The developing concept of health tourism, better known as medical tourism, is a wonderful package deal that takes care of the medical and relaxation needs of people (patients) travelling to India.
They travel all the way to get a knee transplant, undergo a heart surgery, correct their looks with cosmetic surgery or prepare for dental care.
The reasons are simple: India has some of the best hospitals, treatment centres and facilities. Not only this, our infrastructure and technology is at par with the west. Also the treatment provided are cost effective, ensuring critical cases have less waiting time.
For instance, a joint replacement surgery in the US would have cost a stupendous $50,000 while the same could be done for only $8000 in India.
In fact surrogate mothers in India are also a much sought after section as the total cost including the air tickets and hotels for two trips to India (one for the fertilisation and a second to collect the baby) comes to around $25,000, “roughly a third of the typical price in the United States.”
According to a news report, “Reproductive outsourcing is a new but rapidly expanding enterprise in India. Clinics that provide surrogate mothers for foreigners say they have been inundated with requests from the United States and Europe in recent months, as word spreads of India’s combination of skilled medical professionals, relatively liberal laws and low prices.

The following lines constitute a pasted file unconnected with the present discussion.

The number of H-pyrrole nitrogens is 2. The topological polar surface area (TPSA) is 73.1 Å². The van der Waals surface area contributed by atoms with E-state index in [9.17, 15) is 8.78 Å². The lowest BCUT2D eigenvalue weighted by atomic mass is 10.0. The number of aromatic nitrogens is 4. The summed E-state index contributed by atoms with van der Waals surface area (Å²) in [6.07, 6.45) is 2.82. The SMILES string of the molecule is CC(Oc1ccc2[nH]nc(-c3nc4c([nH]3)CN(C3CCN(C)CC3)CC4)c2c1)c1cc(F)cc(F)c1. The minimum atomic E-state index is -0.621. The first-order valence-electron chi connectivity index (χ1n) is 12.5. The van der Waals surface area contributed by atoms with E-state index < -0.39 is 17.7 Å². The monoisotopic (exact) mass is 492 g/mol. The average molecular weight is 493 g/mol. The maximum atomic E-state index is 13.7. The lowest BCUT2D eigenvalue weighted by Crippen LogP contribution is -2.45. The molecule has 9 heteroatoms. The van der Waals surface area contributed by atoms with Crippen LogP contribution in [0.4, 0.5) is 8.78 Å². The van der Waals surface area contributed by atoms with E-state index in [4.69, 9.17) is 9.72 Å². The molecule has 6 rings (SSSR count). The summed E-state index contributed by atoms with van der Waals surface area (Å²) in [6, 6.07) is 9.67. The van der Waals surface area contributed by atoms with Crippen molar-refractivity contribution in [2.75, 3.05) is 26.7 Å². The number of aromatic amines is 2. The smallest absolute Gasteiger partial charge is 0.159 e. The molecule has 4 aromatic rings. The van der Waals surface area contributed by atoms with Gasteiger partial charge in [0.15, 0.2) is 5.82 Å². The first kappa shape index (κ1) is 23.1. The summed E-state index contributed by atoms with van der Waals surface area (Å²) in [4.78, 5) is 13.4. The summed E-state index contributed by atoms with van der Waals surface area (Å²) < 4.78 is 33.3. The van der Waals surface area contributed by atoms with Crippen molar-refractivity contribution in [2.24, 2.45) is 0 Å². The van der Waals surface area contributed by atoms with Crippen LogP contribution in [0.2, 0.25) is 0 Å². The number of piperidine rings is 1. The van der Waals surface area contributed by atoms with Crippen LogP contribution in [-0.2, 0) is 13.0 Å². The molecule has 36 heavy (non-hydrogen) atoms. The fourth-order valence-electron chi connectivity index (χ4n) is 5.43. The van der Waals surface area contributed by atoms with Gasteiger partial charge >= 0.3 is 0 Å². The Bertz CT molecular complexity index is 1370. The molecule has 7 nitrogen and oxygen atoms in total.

Commercial surrogacy, which is banned in some European countries and subject to a wide spectrum of regulation in US states, was legalised in India in 2002.”
Thus, with the Israeli gay couple having a baby, by a Mumbai-based surrogate mother, it is clear that medical tourism has solutions for the needy in the west.
Tue, Nov 18 02:15 AM
LESS THAN a year ago, Omer and Yonathan Gher dropped a rose in to the Arabian Sea with a silent prayer, just as a fortune teller had told them to do. The Israeli gay couple’s prayers were answered on Monday as they boarded a flight home with a son in their arms – a month after he was born to a surrogate mother at Mumbai’s Hiranandani Hospital.
“I couldn’t believe my luck when the doctor called from India announcing that we were pregnant,” said Yonathan, 30, a social activist. The gay couple had been living together for seven years and desperately wanted a child, but the laws in Israel did not allow them to adopt or beget one through a surrogate mother.
So they decided to come to India to find a surrogate mother. “There are two options – India and the US,” said Omer, 31, a psychiatrist.
“We chose India because it was cheaper and our money would help a woman here much more than elsewhere.” The Ghers are among numerous gay couples coming India to look for surrogate mothers.
“Last year, India saw the first case of surrogacy to a gay couple from Israel,” said Dr Gautam Allahbadia, IVF consultant who facilitated the procedure. “Since then, we’ve been flooded with similar requests, although we have to turn back some couples because of laws in their countries.